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Cher Public

  • "I agree this opera is a masterpiece. I’ve watched this opera five times, both..." - danpatter
  • "For those curious about the opera, the complete performance can..." - Jungfer Marianne Leitmetzerin
  • "I heard Di Giacomo as the soprano soloist in Beethoven IX. at..." - Jungfer Marianne Leitmetzerin
  • "You forgot to mention our problematic immigration policy and then you forgot to..." - laddie
  • "I first heard DiGiacomo in 2006 as an excellent Fiordiligi at NYCOpera and the..." - Hippolyte
  • "Even if someone did write you an opera about the US’ shocking infant mortality..." - ianw2
  • "Wagner also sang Ariadne several years ago at the COC when Adrienne Pieczonka was..." - kashania
  • "Donna Anna: Yes, please do report. Di Giacomo came on my radar a few years ago and..." - kashania

“Give me Kitty Carlisle any day!”

“On The Academy Awards [Lady Gaga] was a travesty. It was ridiculous, as it would be from any singer who treats that music in semi-operatic style.” So says Stephen Sondheim, who did not go on to offer opinions about Stephanie Blythe and Bryn Terfel in Sweeney Todd. [broadwayworld.com]

Sticks and stones

Here’s a story in which practically nobody in authority comes off well. Daniel Harding conducts a concert at La Scala that includes a selection from Tristan und Isolde, about which the Corriere della Sera‘s venerable critic Paolo Isotta snipes “Harding’s conducting was so soft it made you think he wanted to back the unfounded theory that Wagner was homosexual.” So then La Scala’s GM Stéphane Lissner kicks Isotta off the press list for the company: he can still review Scala events but will have to pay for his own ticket. [The Telegraph]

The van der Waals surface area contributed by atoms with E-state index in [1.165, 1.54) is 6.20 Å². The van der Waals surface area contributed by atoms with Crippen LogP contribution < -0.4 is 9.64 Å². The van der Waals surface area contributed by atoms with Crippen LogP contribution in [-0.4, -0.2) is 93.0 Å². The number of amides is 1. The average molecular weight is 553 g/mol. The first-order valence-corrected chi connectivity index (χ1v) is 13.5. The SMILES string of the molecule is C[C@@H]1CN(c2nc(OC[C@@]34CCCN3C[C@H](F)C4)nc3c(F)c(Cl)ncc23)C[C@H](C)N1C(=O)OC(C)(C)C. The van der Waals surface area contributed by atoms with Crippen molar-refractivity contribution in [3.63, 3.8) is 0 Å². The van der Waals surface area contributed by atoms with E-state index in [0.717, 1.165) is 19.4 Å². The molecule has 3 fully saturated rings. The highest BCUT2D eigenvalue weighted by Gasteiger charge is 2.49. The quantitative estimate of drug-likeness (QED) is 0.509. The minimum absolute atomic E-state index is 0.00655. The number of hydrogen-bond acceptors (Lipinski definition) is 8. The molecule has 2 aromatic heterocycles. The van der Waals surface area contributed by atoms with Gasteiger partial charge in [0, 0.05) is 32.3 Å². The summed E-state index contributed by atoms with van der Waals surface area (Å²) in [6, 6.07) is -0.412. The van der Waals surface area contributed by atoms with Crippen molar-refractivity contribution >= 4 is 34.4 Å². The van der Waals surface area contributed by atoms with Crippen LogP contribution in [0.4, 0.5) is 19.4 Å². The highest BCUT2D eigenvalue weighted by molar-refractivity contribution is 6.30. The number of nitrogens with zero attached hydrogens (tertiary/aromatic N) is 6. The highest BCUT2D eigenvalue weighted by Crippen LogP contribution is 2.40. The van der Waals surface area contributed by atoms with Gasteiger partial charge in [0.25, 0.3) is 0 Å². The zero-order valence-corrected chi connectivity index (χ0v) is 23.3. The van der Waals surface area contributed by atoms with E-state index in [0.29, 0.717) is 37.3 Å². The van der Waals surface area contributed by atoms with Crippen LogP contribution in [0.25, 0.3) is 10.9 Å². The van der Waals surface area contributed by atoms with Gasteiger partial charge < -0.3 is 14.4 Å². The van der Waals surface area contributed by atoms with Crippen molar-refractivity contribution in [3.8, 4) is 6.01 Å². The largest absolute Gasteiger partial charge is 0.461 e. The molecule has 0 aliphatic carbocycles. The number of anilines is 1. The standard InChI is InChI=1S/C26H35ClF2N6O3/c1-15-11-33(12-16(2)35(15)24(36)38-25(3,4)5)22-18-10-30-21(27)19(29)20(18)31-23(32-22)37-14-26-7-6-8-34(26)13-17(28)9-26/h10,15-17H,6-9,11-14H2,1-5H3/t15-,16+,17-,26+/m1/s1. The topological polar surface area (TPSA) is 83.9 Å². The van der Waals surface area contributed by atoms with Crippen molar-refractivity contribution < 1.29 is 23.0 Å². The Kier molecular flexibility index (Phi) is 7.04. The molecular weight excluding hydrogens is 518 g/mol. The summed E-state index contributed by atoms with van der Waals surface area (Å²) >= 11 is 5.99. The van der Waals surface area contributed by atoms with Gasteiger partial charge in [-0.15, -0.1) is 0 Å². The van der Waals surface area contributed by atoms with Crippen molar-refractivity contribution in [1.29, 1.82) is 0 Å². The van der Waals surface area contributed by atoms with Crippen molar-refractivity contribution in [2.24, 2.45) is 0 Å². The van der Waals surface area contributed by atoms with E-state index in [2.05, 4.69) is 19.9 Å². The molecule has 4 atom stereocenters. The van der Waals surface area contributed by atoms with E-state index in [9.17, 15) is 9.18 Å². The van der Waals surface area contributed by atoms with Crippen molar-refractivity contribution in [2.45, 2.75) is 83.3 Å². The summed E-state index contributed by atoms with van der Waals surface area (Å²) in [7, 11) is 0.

She said, he said

So Placido Domingo was all like, “Oh, that Anne Midgette is just a mean girl and she is SO JELLUS,” and then Anne was like, “Actually, nuh-uh, maestro, I’m so not.”

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or as we used to call it, “tuesday”

From Franco Corelli: Prince of Tenors: The battle between tenor and conductor reached a climax when Cillario denied Franco his ovation at the end of “E lucevan le stelle.” An infuriated Corelli flipped his overlong thumb to his teeth in disgust and ran offstage. The audience was left stunned, the orchestra still playing the ascending scale leading to Tosca’s entrance, and Tosca herself bursting on stage to find it empty and the audience buzzing around in a mini uproar. Backstage, Chapin saw Corelli screaming at Charlie Riecker, teeth clenched, eyes bulging. There was no time for discussion. Chapin grabbed Corelli [...]

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